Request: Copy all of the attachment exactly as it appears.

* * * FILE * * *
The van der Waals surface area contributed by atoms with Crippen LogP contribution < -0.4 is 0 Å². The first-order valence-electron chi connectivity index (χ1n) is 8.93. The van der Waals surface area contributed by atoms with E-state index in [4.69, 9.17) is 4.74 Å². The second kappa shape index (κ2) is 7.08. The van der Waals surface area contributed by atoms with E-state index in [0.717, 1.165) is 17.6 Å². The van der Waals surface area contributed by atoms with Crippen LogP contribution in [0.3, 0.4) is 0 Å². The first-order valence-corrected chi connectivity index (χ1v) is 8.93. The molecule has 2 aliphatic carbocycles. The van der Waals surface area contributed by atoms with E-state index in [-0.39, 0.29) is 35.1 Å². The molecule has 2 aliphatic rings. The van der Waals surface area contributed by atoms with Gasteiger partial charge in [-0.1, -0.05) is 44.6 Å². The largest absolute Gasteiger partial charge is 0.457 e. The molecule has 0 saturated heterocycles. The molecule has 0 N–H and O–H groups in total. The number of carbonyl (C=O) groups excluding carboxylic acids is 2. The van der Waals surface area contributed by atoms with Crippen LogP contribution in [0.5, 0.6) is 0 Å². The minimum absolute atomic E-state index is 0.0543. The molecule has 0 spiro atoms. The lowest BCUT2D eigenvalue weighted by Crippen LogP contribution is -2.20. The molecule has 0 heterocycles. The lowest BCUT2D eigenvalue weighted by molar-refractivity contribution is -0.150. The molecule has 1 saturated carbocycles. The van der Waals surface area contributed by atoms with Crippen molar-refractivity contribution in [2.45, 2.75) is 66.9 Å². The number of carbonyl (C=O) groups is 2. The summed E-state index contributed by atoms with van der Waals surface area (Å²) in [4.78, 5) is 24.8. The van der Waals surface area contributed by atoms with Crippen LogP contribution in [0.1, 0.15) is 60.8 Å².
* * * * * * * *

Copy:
The van der Waals surface area contributed by atoms with Crippen LogP contribution < -0.4 is 0 Å². The first-order valence-electron chi connectivity index (χ1n) is 8.93. The van der Waals surface area contributed by atoms with E-state index in [4.69, 9.17) is 4.74 Å². The second kappa shape index (κ2) is 7.08. The van der Waals surface area contributed by atoms with E-state index in [0.717, 1.165) is 17.6 Å². The van der Waals surface area contributed by atoms with Crippen LogP contribution in [0.3, 0.4) is 0 Å². The first-order valence-corrected chi connectivity index (χ1v) is 8.93. The molecule has 2 aliphatic carbocycles. The van der Waals surface area contributed by atoms with E-state index in [-0.39, 0.29) is 35.1 Å². The molecule has 2 aliphatic rings. The van der Waals surface area contributed by atoms with Gasteiger partial charge in [-0.1, -0.05) is 44.6 Å². The largest absolute Gasteiger partial charge is 0.457 e. The molecule has 0 saturated heterocycles. The molecule has 0 N–H and O–H groups in total. The number of carbonyl (C=O) groups excluding carboxylic acids is 2. The van der Waals surface area contributed by atoms with Crippen LogP contribution in [0.5, 0.6) is 0 Å². The minimum absolute atomic E-state index is 0.0543. The molecule has 0 spiro atoms. The lowest BCUT2D eigenvalue weighted by Crippen LogP contribution is -2.20. The molecule has 0 heterocycles. The lowest BCUT2D eigenvalue weighted by molar-refractivity contribution is -0.150. The molecule has 1 saturated carbocycles. The van der Waals surface area contributed by atoms with Crippen molar-refractivity contribution in [2.45, 2.75) is 66.9 Å². The number of carbonyl (C=O) groups is 2. The summed E-state index contributed by atoms with van der Waals surface area (Å²) in [4.78, 5) is 24.8. The van der Waals surface area contributed by atoms with Crippen LogP contribution in [0.1, 0.15) is 60.8 Å².